The Boston Red Sox followed their nearly perfect 2018 franchise record-setting season with a quickly underwhelming follow up, full of growth, questions to be asked, and plenty of underachievement.
Following a 108-win regular season and cakewalk of a postseason suffering no more than one loss per series, is anything but easy. Too many pieces need to fall in nearly perfect fashion in order to construct or replicate what the 2018 Boston Red Sox managed to all year round. They played at an elite level regardless of the level of their competitors on every given night. That’s not something you can expect from any organization in baseball, regardless of talent, payroll flexibility, or chemistry, on a seasonal basis. However, the 2019 Boston Red Sox attempt at defending their World Series title was an underwhelming case, nothing short of an instance of inflicted harm that built up to an October-less year.
At the end of September and the end of a disappointing 84-win Red Sox season, owner John Henry expressed the organization’s goal of remaining below the $208 million luxury tax threshold without approaching the 2020 season as a “bridge year”.
A very suspicious comment that evidently states a justification to the potential departure of franchise cornerstone Mookie Betts this upcoming off-season. An off-season in which the Red Sox can very so easily walk into 2020 without their best player (Mookie Betts) and their second-best player (J.D. Martinez). In the unfortunate event in which that becomes the reality in 2020, that puts Alex Cora, the currently unknown General Manager, and the entire organization under unmatched pressure to follow a playoff-less season with one that doesn’t include the two guys who played tug-a-war for the American League MVP all of 2018.
Not to mention that this roster includes two arms who were both underwhelming and to a degree undeserving of their combined $213 million contracts given following the World Series in 2018. Chris Sale, the man who’s dealt with a tremendous battle against late-season injuries, and Nathan Eovaldi, who was without a question phenomenal and pivotal in the World Series, but still a proved why postseason heroes shouldn’t get paid.
Chris Sale (25 games) and Nathan Eovaldi (23 games) combined to make 48 appearances in 2019. Both registering over 4.00 earned run averages and both winning under double-digit games by the end of their seasons. Eovaldi, 29, went 2-1 with a 5.99 ERA in 67.2 innings pitched. That was the least in his career since 2012 for the Miami Marlins. As for the man with the most to prove in 2020, 30-year-old Chris Sale put together perhaps the worst season of his career. His 11 losses were the second-highest of his career, most since his 14-loss 2013 in which the Chicago White Sox lineup do some explaining for. Sale also notched a career-high 4.40 ERA in 147.1 innings pitched. He would find himself very familiar with the disabled list as he’s become accustomed to throughout his stint with Boston, eventually getting the plug pulled for good in August with an elbow injury.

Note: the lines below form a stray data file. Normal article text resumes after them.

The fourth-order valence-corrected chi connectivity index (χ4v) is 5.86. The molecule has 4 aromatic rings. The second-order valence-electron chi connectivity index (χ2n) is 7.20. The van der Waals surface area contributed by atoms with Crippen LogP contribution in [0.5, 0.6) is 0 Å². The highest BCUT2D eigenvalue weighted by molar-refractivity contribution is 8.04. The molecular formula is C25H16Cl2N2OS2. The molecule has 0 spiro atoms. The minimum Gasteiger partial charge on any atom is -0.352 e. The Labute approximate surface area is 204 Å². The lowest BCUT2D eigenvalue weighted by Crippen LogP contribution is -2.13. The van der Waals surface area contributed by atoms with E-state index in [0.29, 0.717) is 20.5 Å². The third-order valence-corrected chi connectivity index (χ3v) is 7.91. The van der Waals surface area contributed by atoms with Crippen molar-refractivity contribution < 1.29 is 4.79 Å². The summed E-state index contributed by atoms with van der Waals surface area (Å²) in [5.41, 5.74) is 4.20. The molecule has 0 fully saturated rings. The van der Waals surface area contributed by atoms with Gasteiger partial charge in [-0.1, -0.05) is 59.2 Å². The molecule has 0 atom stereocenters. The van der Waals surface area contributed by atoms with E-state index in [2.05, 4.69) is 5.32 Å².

Yet the $203 million disaster is indefensible when accounting for its role in a possible end to Mookie Betts in a Red Sox uniform. To at all propose that Betts contract was a road beyond the view of the front office just a year ago is idiotic and an excuse that doesn’t slide. Betts who just turned 27 is younger then both Sale and Eovaldi and has proven to be a significantly more important piece to the future of this organization for years to come.
Last season was considered an “off-year” for Mookie Betts who batted .295 with 29 home runs and 80 runs batted in while playing in 135 games. He finished 12th in WAR with 6.8 wins above replacement in all of baseball. In Betts’ immaculate 2018 he finished alone at the top of baseball with a WAR of 10.9. Yeah. Imagine just how elite you must be for those numbers alone to define your season as “off”. A season where Mookie Betts isn’t in MVP discussion, still puts top their offensive stats and plays defense that very likely isn’t matched by anyone else in right field in all of the MLB, is “off”. That just goes to show what a special talent Betts is. Yet somehow, someway, ownership is willing to let the blessing that is Theo Epstein’s draft genius walk away due to the foolish and unjustified signings of players of less importance.
Here’s where we stand.
The General Manager seat is one that’s both hot and empty. It’s one full one of pressure-filled decisions to be made, none which can be mismanaged.
Questions needed to be answered urgently remain: What’s the current health status for David Price, Chris Sale, and Nathan Eovaldi? Does the organization have a plan in place with the intention of keeping Mookie Betts in Boston? Do we have an answer on whether or not J.D. Martinez intends to stand by his contract with Boston? Are contract negotiations currently in place with Eduardo Rodriguez? Will the front office beat Rafael Devers to another potential financial battle identical to Mookie Betts? What’s the plan for the bullpen rebuild?
That’s just a little of what’s in store for the currently nameless GM for the 2020 Red Sox. Decisions regarding finances and trade market creativity are to be heavily considered before ownership officially announces the next man for the job. Not to mention the desperate need for a farm system revival.
What a way to kick start a front office stint in Boston! So who will it be?…